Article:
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Abstract

Objective

To clarify the clinical significance of serum levels of pulmonary and activation-regulated chemokine (PARC) in the diagnosis and monitoring of pulmonary fibrosis (PF) in patients with systemic sclerosis (SSc) and to compare PARC levels with KL-6 antigen or surfactant protein D (SP-D) levels.

Methods

Serum PARC levels were determined by enzyme-linked immunosorbent assay in 123 SSc patients. In a retrospective longitudinal study, correlation of serum PARC levels with the activity of PF was assessed in 21 SSc patients with active PF.

Results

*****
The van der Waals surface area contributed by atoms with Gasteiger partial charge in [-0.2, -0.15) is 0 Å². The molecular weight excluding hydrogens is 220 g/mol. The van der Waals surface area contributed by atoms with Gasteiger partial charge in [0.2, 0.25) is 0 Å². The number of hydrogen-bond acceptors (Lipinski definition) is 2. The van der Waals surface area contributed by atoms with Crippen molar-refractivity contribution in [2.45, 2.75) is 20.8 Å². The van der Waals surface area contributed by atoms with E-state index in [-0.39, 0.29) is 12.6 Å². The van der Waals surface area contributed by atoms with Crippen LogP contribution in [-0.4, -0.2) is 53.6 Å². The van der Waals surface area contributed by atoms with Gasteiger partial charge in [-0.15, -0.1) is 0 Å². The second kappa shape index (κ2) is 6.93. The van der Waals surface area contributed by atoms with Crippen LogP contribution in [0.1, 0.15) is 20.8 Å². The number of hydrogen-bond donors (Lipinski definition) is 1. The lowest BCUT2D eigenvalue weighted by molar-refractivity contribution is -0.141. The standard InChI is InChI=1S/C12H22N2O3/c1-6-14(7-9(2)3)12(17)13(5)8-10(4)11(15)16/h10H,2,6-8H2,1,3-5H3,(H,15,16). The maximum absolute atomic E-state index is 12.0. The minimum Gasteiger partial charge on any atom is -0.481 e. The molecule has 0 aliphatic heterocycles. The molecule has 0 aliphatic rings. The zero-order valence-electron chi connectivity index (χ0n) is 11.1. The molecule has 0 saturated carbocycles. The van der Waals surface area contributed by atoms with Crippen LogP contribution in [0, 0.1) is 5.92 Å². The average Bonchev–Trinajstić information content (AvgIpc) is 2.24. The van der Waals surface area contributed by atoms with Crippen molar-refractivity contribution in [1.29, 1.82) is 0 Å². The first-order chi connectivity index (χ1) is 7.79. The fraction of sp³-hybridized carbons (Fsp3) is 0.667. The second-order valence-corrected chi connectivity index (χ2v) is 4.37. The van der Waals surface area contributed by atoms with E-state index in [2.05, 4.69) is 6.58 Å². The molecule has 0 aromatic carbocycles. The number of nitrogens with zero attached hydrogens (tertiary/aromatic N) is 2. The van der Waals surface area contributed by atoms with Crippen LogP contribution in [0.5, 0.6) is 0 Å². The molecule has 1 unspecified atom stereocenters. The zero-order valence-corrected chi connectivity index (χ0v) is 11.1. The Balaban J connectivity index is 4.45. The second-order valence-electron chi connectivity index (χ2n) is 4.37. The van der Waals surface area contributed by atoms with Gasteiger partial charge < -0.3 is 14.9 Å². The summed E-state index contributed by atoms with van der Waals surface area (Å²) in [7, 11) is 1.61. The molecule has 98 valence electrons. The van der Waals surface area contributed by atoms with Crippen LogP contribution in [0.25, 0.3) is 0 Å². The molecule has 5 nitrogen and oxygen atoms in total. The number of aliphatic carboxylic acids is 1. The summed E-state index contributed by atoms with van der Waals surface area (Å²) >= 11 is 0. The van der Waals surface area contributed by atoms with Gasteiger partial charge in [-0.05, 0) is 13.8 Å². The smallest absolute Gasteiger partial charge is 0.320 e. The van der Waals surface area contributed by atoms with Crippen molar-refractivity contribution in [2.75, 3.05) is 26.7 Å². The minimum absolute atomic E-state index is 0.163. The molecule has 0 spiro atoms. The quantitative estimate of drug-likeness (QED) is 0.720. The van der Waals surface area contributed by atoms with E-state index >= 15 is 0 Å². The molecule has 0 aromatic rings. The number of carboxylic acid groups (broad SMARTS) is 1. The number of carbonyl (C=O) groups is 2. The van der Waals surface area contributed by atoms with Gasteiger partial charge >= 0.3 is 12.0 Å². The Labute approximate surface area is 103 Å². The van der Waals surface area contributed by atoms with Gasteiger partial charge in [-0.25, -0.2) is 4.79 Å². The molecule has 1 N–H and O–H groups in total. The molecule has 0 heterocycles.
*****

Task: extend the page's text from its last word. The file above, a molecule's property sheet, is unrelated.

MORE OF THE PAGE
PARC levels at the first visit were higher in patients with SSc than in patients with systemic lupus erythematosus (SLE) or healthy controls. Increased serum PARC levels were associated with involvement of PF, decreased diffusing capacity for carbon monoxide, and decreased vital capacity in SSc patients. In the longitudinal study, serum PARC levels were significantly decreased in SSc patients with inactive PF compared with those with active PF.

Conclusion

Elevated serum PARC levels correlated with PF and more sensitively reflected the PF activity than did serum KL-6 or SP-D levels in SSc. Serum PARC levels may be a useful new serum marker for active PF in SSc.